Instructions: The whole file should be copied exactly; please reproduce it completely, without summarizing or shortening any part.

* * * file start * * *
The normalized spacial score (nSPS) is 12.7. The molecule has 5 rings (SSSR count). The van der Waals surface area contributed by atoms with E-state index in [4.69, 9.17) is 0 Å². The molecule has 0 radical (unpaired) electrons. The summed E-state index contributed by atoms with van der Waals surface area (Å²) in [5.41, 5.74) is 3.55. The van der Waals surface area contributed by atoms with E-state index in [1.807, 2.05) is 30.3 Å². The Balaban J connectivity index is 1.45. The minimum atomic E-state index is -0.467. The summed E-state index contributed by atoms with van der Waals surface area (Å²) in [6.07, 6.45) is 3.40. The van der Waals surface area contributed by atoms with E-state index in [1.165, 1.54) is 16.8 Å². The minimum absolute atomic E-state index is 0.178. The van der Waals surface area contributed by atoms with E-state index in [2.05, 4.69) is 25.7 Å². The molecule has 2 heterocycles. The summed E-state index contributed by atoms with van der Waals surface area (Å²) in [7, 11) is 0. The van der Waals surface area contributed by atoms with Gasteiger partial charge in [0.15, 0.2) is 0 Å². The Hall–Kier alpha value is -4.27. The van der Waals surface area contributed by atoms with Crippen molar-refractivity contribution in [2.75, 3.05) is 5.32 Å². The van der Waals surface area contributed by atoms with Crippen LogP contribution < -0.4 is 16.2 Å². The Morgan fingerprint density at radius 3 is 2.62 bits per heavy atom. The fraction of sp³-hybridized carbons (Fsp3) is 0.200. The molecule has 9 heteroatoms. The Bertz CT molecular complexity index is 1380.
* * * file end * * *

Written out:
The normalized spacial score (nSPS) is 12.7. The molecule has 5 rings (SSSR count). The van der Waals surface area contributed by atoms with E-state index in [4.69, 9.17) is 0 Å². The molecule has 0 radical (unpaired) electrons. The summed E-state index contributed by atoms with van der Waals surface area (Å²) in [5.41, 5.74) is 3.55. The van der Waals surface area contributed by atoms with E-state index in [1.807, 2.05) is 30.3 Å². The Balaban J connectivity index is 1.45. The minimum atomic E-state index is -0.467. The summed E-state index contributed by atoms with van der Waals surface area (Å²) in [6.07, 6.45) is 3.40. The van der Waals surface area contributed by atoms with E-state index in [1.165, 1.54) is 16.8 Å². The minimum absolute atomic E-state index is 0.178. The van der Waals surface area contributed by atoms with E-state index in [2.05, 4.69) is 25.7 Å². The molecule has 2 heterocycles. The summed E-state index contributed by atoms with van der Waals surface area (Å²) in [7, 11) is 0. The van der Waals surface area contributed by atoms with Gasteiger partial charge in [0.15, 0.2) is 0 Å². The Hall–Kier alpha value is -4.27. The van der Waals surface area contributed by atoms with Crippen molar-refractivity contribution in [2.75, 3.05) is 5.32 Å². The van der Waals surface area contributed by atoms with Crippen LogP contribution < -0.4 is 16.2 Å². The Morgan fingerprint density at radius 3 is 2.62 bits per heavy atom. The fraction of sp³-hybridized carbons (Fsp3) is 0.200. The molecule has 9 heteroatoms. The Bertz CT molecular complexity index is 1380.